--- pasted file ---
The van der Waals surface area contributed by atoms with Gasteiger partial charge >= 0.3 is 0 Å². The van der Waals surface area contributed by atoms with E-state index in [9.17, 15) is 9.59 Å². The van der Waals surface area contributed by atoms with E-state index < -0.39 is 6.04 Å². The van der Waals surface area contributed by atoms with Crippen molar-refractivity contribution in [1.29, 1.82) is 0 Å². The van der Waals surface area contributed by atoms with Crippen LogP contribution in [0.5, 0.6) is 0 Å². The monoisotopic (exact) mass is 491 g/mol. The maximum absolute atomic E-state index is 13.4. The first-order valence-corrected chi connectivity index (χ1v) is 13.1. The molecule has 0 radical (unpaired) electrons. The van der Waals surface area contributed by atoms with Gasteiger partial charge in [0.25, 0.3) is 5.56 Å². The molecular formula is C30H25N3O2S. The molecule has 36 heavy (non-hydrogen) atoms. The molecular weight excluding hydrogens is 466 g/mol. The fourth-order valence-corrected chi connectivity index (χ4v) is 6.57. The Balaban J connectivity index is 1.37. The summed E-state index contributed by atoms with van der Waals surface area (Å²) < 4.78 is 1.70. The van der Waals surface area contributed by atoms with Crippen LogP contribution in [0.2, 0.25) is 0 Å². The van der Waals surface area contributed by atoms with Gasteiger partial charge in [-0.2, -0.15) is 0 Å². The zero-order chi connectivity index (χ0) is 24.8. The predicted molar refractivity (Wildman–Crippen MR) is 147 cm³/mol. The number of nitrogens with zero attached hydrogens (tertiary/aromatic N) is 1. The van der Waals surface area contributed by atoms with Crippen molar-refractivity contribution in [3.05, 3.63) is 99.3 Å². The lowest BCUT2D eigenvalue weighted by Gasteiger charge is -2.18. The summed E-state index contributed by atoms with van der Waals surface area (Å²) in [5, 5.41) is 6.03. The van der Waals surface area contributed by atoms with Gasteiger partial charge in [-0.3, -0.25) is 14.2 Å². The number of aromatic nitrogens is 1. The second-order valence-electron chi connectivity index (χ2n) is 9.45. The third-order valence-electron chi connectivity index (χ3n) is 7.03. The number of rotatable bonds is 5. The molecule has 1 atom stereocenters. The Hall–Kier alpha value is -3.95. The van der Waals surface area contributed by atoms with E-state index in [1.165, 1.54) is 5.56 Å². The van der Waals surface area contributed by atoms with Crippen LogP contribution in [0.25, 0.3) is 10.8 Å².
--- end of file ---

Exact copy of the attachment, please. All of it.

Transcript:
The van der Waals surface area contributed by atoms with Gasteiger partial charge >= 0.3 is 0 Å². The van der Waals surface area contributed by atoms with E-state index in [9.17, 15) is 9.59 Å². The van der Waals surface area contributed by atoms with E-state index < -0.39 is 6.04 Å². The van der Waals surface area contributed by atoms with Crippen molar-refractivity contribution in [1.29, 1.82) is 0 Å². The van der Waals surface area contributed by atoms with Crippen LogP contribution in [0.5, 0.6) is 0 Å². The monoisotopic (exact) mass is 491 g/mol. The maximum absolute atomic E-state index is 13.4. The first-order valence-corrected chi connectivity index (χ1v) is 13.1. The molecule has 0 radical (unpaired) electrons. The van der Waals surface area contributed by atoms with Gasteiger partial charge in [0.25, 0.3) is 5.56 Å². The molecular formula is C30H25N3O2S. The molecule has 36 heavy (non-hydrogen) atoms. The molecular weight excluding hydrogens is 466 g/mol. The fourth-order valence-corrected chi connectivity index (χ4v) is 6.57. The Balaban J connectivity index is 1.37. The summed E-state index contributed by atoms with van der Waals surface area (Å²) < 4.78 is 1.70. The van der Waals surface area contributed by atoms with Crippen LogP contribution in [0.2, 0.25) is 0 Å². The van der Waals surface area contributed by atoms with Gasteiger partial charge in [-0.2, -0.15) is 0 Å². The zero-order chi connectivity index (χ0) is 24.8. The predicted molar refractivity (Wildman–Crippen MR) is 147 cm³/mol. The number of nitrogens with zero attached hydrogens (tertiary/aromatic N) is 1. The van der Waals surface area contributed by atoms with Crippen molar-refractivity contribution in [3.05, 3.63) is 99.3 Å². The lowest BCUT2D eigenvalue weighted by Gasteiger charge is -2.18. The summed E-state index contributed by atoms with van der Waals surface area (Å²) in [5, 5.41) is 6.03. The van der Waals surface area contributed by atoms with Gasteiger partial charge in [-0.3, -0.25) is 14.2 Å². The number of aromatic nitrogens is 1. The second-order valence-electron chi connectivity index (χ2n) is 9.45. The third-order valence-electron chi connectivity index (χ3n) is 7.03. The number of rotatable bonds is 5. The molecule has 1 atom stereocenters. The Hall–Kier alpha value is -3.95. The van der Waals surface area contributed by atoms with E-state index in [1.165, 1.54) is 5.56 Å². The van der Waals surface area contributed by atoms with Crippen LogP contribution in [0.25, 0.3) is 10.8 Å².